“This piece brands me a philistine,” Neil Gaiman confesses to the crowd from a pulpit at London’s Barbican Hall. The BBC Symphony Orchestra conducted by Mihhail Gerts has just played Dukas’ 1897 work The Sorcerer’s Apprentice and Gaiman still can’t hear it, he tells us, without thinking of “Mickey Mouse and the mops and pails” from Disney’s Fantasia.
It’s a bright, warm opening to the event – a night of orchestral music interspersed with readings by Gaiman collected under the title Playing In The Dark. It’s also a fitting one; magic is after all, Neil Gaiman’s business. The readings, selected from across his collected works, take in genies, vampires, Norse gods, a pondful of talking ducks, an angel and a demon.
Credit: BBC/Mark Allan
The demon in particular is met by uproarious applause when he arrives in person, in the form of David Tennant. A surprise guest, Tennant is there to read a passage from Gaiman and Terry Pratchett’s 1990 novel Good Omens, in which he stars on screen.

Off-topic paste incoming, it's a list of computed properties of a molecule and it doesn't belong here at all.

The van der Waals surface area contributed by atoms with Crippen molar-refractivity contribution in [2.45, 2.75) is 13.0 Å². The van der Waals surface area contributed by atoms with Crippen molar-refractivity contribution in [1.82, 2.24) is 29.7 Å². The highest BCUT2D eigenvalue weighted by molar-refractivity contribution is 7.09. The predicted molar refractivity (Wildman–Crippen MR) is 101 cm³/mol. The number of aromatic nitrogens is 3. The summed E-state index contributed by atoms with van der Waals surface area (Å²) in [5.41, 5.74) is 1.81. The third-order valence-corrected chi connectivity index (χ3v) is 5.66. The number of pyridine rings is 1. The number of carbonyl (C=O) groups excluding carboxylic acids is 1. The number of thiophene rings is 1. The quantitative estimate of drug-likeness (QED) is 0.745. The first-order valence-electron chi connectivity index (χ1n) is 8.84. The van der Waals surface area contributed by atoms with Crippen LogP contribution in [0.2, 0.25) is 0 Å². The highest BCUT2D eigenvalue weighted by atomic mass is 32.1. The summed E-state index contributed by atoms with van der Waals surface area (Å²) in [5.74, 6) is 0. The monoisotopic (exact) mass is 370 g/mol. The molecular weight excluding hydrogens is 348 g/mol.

‘Read’, ‘passage’ and ‘novel’ aren’t the words for it. Without costume, make-up or set, Tennant conjures up his TV character (louche fallen angel Crowley) and his angelic counterpart Aziraphale (played in the series by Michael Sheen). He performs the drunken bookshop scene in which the point is… the dolphins, and it’s glorious.
Also glorious is the surprise performance of David Arnold’s Good Omens theme that rounds off the night. At the side of the stage are Gaiman and musician Amanda Palmer, who earlier sang, and performed her husband’s poem ‘The Mushroom Hunters’ to music by the composer of the National Theatre’s forthcoming production of Gaiman’s The Ocean At The End Of The Lane. They sway, David Tennant bobs rhythmically. Everybody looks delighted, and so they should. It’s been a delight.
The music, chosen by Gaiman and orchestra director Paul Hughes, ranges from comical Gershwin and Gilbert and Sullivan (performed by baritone Simon Butteriss) to invigorating Wagner, melancholic Sibelius and, as part of a tribute to writer Ray Bradbury, the prelude to Bernard Herrmann’s score to Truffaut’s Fahrenheit 451 film adaptation.
Credit: BBC/Mark Allan
The readings, like the opening joke, feel warm and personal. Some were chosen for silliness and others for feeling, but all share the elemental sorcery of a story read aloud. Words, music and the imagination – a timeless combination that, whether huddled around a fire in the dark or echoing in a grand orchestral hall, makes magic.
You can hear Playing In The Dark broadcast on BBC Radio 3 on Monday the 23rd of December, and on BBC Radio 4 on Christmas Day.